THE EUROPEAN UNION IS GOING TO TAKE a good and probably very long look at the online pricing practices of a lot of firms, as it tries to come to a decision on whether they have been real pricks to consumers and come to some sort of over-pricing agreement between themselves.
There are a lot of firms involved, and they include hardware companies, games pipes, publishers, and hotels. We don't care about hotels, but the first two categories are just our bag.
The EU is taking on some big names in the hardware and gaming markets, and it isn't going to be messing about. It wants to know if they have applied some sort of cheat code, or backdoor, to sales terms and online marketing work in order to create a market that is restrictive and bad to everyone except those involved.
"E-commerce should give consumers a wider choice of goods and services, as well as the opportunity to make purchases across borders," EU regulators said.
"The three investigations we have opened today focus on practices where we suspect companies are trying to deny these benefits for consumers," said Margrethe Vestager, the commissioner in charge of competition policy.
"The cases concern the consumer electronics, video games and hotel accommodation sectors. More specifically, we are looking into whether these companies are breaking EU competition rules by unfairly restricting retail prices or by excluding customers from certain offers because of their nationality or location."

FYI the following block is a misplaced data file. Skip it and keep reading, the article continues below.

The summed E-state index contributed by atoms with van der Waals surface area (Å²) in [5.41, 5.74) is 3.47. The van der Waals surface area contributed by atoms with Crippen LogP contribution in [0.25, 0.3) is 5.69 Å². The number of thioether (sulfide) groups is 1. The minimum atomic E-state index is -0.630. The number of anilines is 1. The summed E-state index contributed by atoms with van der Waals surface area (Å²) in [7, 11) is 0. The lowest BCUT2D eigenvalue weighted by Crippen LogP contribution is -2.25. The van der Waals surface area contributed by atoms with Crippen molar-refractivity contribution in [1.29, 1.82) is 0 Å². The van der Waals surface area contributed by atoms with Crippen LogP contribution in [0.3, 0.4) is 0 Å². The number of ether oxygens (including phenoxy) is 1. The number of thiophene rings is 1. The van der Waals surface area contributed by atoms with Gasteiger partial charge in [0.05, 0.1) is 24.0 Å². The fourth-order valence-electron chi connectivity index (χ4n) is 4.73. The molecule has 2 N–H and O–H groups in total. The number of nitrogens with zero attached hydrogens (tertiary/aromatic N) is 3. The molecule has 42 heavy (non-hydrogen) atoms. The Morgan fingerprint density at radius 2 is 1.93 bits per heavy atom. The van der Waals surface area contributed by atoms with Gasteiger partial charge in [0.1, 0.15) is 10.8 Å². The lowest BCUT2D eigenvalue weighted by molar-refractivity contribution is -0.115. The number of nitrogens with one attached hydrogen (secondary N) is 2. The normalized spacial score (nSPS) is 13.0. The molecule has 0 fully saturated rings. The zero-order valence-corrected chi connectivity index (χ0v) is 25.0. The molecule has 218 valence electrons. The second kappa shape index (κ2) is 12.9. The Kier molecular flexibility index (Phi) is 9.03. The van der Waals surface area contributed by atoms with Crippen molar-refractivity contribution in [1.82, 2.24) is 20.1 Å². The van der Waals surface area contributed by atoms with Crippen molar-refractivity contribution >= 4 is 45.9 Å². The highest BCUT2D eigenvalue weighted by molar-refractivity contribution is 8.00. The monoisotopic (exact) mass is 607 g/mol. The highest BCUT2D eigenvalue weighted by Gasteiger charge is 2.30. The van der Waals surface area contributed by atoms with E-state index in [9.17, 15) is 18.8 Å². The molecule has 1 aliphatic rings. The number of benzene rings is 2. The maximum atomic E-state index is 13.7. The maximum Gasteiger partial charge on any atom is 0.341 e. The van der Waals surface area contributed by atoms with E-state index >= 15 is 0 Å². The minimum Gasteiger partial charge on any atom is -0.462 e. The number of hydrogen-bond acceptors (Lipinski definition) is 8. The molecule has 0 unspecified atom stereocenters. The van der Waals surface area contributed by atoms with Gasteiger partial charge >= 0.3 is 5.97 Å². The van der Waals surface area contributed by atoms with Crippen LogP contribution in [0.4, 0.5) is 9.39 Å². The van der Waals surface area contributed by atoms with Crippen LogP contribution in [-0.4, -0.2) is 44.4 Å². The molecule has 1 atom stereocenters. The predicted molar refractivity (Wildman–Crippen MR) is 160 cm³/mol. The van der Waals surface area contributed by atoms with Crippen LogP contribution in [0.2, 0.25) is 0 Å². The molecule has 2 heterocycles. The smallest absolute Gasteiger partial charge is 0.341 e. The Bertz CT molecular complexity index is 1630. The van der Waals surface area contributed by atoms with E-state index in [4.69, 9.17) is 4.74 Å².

The hardware companies that might be tempted to start destroying old disk drives and email accounts are Asus, Denon & Marantz, Philips and Pioneer. The EU is concerned that they have all stopped online retailers from setting their own prices on goods and items.
The games case is slightly different and will investigate whether Valve, which operates Steam, has colluded with Bandai Namco, Capcom, Focus Home, Koch Media and ZeniMax, to restrict consumer access to content depending on their location and the activation keys that they use.
"The investigation focuses on whether the agreements in question require or have required the use of activation keys for the purpose of geo-blocking. In particular, an ‘activation key' can grant access to a purchased game only to consumers in a particular EU Member State (for example the Czech Republic or Poland)," explains the EU.
"This may amount to a breach of EU competition rules by reducing cross-border competition as a result of restricting so-called ‘parallel trade' within the Single Market and preventing consumers from buying cheaper games that may be available in other Member States."
The Commission said that is carrying out these in-depth investigations on its own initiative, which means that no one grassed. µ
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